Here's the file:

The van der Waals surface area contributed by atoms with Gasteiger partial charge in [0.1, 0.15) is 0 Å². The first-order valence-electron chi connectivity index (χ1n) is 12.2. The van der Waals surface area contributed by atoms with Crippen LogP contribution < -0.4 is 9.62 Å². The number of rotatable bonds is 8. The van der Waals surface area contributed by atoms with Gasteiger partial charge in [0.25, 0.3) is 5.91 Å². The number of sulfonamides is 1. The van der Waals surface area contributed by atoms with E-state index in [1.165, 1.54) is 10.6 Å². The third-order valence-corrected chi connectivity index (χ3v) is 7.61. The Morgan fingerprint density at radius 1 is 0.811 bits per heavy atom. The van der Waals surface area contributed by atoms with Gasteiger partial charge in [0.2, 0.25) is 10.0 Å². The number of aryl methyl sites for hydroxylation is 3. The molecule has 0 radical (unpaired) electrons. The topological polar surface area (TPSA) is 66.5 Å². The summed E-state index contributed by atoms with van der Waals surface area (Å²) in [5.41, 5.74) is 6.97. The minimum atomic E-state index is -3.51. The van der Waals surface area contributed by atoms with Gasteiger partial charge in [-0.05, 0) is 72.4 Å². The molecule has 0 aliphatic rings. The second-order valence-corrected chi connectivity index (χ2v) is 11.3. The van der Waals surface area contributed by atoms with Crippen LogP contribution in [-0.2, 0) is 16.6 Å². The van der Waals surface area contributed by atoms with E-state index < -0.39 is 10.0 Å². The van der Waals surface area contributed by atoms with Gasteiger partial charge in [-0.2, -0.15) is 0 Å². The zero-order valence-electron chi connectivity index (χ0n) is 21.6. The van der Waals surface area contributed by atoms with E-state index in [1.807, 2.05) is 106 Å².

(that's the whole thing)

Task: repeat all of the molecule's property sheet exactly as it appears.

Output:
The van der Waals surface area contributed by atoms with Gasteiger partial charge in [0.1, 0.15) is 0 Å². The first-order valence-electron chi connectivity index (χ1n) is 12.2. The van der Waals surface area contributed by atoms with Crippen LogP contribution < -0.4 is 9.62 Å². The number of rotatable bonds is 8. The van der Waals surface area contributed by atoms with Gasteiger partial charge in [0.25, 0.3) is 5.91 Å². The number of sulfonamides is 1. The van der Waals surface area contributed by atoms with E-state index in [1.165, 1.54) is 10.6 Å². The third-order valence-corrected chi connectivity index (χ3v) is 7.61. The Morgan fingerprint density at radius 1 is 0.811 bits per heavy atom. The van der Waals surface area contributed by atoms with Gasteiger partial charge in [0.2, 0.25) is 10.0 Å². The number of aryl methyl sites for hydroxylation is 3. The molecule has 0 radical (unpaired) electrons. The topological polar surface area (TPSA) is 66.5 Å². The summed E-state index contributed by atoms with van der Waals surface area (Å²) in [5.41, 5.74) is 6.97. The minimum atomic E-state index is -3.51. The van der Waals surface area contributed by atoms with Gasteiger partial charge in [-0.05, 0) is 72.4 Å². The molecule has 0 aliphatic rings. The second-order valence-corrected chi connectivity index (χ2v) is 11.3. The van der Waals surface area contributed by atoms with Crippen LogP contribution in [-0.2, 0) is 16.6 Å². The van der Waals surface area contributed by atoms with E-state index < -0.39 is 10.0 Å². The van der Waals surface area contributed by atoms with Gasteiger partial charge in [-0.2, -0.15) is 0 Å². The zero-order valence-electron chi connectivity index (χ0n) is 21.6. The van der Waals surface area contributed by atoms with E-state index in [1.807, 2.05) is 106 Å².